Yale researchers detected schizophrenia in plants

In a study published June 2 in Cellular and Molecular Life Sciences, Yale researchers investigated a gene very similar in both plants and mammals and looked at how it affects behavior in each. Tamas Horvath, the Jean and David W. Wallace Professor of Comparative Medicine and senior author of the study, has been thinking about this possibility for some time. “Years ago, I started to become interested in this idea that every living organism must have some homology, some similarity in how they are or what they do,” he said.

As he began to study behavior and mitochondria specialized structures within cells that generate energy, this idea kept coming back to him. He thought that if one could alter mitochondrial genes in animals and see what behaviors changed and then try the same thing to similar genes in plants, it might eventually be possible to better understand human behavior through the study of plants. If you take that idea another step, said Horvath, perhaps it’s possible to, for example, develop a schizophrenic-like plant.

For this study, Horvath and his colleagues studied a mitochondrial gene (Friendly Mitochondria, or FMT) found in a small flowering plant called Arabidopsis thaliana and a very similar gene (Clustered mitochondria homolog, or CLUH) found in mice. Mitochondria regulate important functions like metabolism and are critical for maintaining health. In both plants and humans, dysfunctional mitochondria can affect development and lead to disease, including neurodegenerative diseases like Alzheimer’s disease, Parkinson’s disease, Huntington’s disease, and schizophrenia in humans. For the study, the researchers compared typical plants, plants without FMT, and plants with overactive FMT to better understand the gene’s role. They found that it affects many important characteristics, including germination, or seed sprouting, root length, flowering timing, and leaf growth.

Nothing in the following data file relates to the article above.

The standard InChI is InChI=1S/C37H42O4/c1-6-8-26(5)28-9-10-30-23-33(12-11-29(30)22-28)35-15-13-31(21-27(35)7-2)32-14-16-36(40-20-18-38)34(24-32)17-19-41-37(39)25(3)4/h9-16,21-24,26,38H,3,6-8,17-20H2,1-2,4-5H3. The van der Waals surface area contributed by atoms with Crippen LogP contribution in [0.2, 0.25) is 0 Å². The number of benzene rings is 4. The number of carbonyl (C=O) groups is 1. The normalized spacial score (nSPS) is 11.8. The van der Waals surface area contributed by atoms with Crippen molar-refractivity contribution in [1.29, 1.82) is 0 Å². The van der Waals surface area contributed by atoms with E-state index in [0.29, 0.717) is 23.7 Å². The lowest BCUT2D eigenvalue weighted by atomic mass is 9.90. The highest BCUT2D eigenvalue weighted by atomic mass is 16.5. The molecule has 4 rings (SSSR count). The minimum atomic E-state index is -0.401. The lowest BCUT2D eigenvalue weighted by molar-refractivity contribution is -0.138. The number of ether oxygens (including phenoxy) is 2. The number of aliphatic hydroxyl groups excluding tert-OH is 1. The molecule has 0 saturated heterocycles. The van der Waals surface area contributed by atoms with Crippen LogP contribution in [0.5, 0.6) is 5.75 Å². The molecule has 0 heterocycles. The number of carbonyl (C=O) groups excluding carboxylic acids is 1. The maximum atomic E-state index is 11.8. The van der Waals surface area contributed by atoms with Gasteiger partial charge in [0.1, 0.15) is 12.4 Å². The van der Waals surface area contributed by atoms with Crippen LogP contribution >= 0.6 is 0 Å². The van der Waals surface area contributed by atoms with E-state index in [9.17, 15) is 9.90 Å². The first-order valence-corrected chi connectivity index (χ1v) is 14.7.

They also looked at two important plant behaviors:
The first was the salt stress response. Too much salt can kill plants, so they’ve developed behaviors to avoid it. When there’s excess salt in their environment, plants tend to halt germination, delay flowering, and disrupt root growth. The researchers found that FMT is critical for these salt-avoiding behaviors. The second type of plant behavior they investigated is known as hyponastic behavior — movements based on circadian rhythms. “Plants are tremendously impacted by circadian rhythms because the light is the critical energy source for them,” said Horvath.

Read the complete article at: news.yale.edu 


Publication date:

Receive the daily newsletter in your email for free | Click here

Other news in this sector:

Sign up for our daily Newsletter and stay up to date with all the latest news!

Subscribe I am already a subscriber